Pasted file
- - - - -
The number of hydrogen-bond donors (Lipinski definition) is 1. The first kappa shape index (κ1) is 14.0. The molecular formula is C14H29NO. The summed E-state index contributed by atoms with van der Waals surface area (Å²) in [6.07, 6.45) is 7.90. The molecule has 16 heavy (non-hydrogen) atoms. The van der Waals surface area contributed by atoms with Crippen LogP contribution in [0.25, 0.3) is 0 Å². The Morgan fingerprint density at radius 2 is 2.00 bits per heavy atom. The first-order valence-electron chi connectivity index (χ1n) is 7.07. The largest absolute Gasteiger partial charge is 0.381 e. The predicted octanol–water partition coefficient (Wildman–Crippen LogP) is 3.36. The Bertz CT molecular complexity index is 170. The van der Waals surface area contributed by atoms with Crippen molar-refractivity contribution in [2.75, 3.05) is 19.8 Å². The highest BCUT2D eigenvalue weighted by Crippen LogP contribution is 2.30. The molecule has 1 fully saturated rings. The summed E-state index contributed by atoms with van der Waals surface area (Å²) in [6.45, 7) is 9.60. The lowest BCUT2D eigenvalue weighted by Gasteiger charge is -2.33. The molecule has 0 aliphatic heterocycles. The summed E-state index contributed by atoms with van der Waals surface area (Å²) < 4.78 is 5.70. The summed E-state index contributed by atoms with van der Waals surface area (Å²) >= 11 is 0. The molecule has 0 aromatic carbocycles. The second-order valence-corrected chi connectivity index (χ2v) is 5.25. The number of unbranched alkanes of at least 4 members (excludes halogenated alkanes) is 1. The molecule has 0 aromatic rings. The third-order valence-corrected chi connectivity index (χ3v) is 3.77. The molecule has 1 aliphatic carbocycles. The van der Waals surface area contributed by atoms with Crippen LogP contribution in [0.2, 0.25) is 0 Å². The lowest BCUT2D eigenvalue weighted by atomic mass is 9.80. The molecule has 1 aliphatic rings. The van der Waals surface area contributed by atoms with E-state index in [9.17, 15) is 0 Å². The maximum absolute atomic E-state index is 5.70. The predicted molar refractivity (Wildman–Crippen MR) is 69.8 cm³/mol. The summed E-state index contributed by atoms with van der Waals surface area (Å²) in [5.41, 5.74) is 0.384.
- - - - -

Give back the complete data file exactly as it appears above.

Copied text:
The number of hydrogen-bond donors (Lipinski definition) is 1. The first kappa shape index (κ1) is 14.0. The molecular formula is C14H29NO. The summed E-state index contributed by atoms with van der Waals surface area (Å²) in [6.07, 6.45) is 7.90. The molecule has 16 heavy (non-hydrogen) atoms. The van der Waals surface area contributed by atoms with Crippen LogP contribution in [0.25, 0.3) is 0 Å². The Morgan fingerprint density at radius 2 is 2.00 bits per heavy atom. The first-order valence-electron chi connectivity index (χ1n) is 7.07. The largest absolute Gasteiger partial charge is 0.381 e. The predicted octanol–water partition coefficient (Wildman–Crippen LogP) is 3.36. The Bertz CT molecular complexity index is 170. The van der Waals surface area contributed by atoms with Crippen molar-refractivity contribution in [2.75, 3.05) is 19.8 Å². The highest BCUT2D eigenvalue weighted by Crippen LogP contribution is 2.30. The molecule has 1 fully saturated rings. The summed E-state index contributed by atoms with van der Waals surface area (Å²) in [6.45, 7) is 9.60. The lowest BCUT2D eigenvalue weighted by Gasteiger charge is -2.33. The molecule has 0 aliphatic heterocycles. The summed E-state index contributed by atoms with van der Waals surface area (Å²) < 4.78 is 5.70. The summed E-state index contributed by atoms with van der Waals surface area (Å²) >= 11 is 0. The molecule has 0 aromatic carbocycles. The second-order valence-corrected chi connectivity index (χ2v) is 5.25. The number of unbranched alkanes of at least 4 members (excludes halogenated alkanes) is 1. The molecule has 0 aromatic rings. The third-order valence-corrected chi connectivity index (χ3v) is 3.77. The molecule has 1 aliphatic carbocycles. The van der Waals surface area contributed by atoms with Crippen LogP contribution in [0.2, 0.25) is 0 Å². The lowest BCUT2D eigenvalue weighted by atomic mass is 9.80. The molecule has 1 aliphatic rings. The van der Waals surface area contributed by atoms with E-state index in [9.17, 15) is 0 Å². The maximum absolute atomic E-state index is 5.70. The predicted molar refractivity (Wildman–Crippen MR) is 69.8 cm³/mol. The summed E-state index contributed by atoms with van der Waals surface area (Å²) in [5.41, 5.74) is 0.384.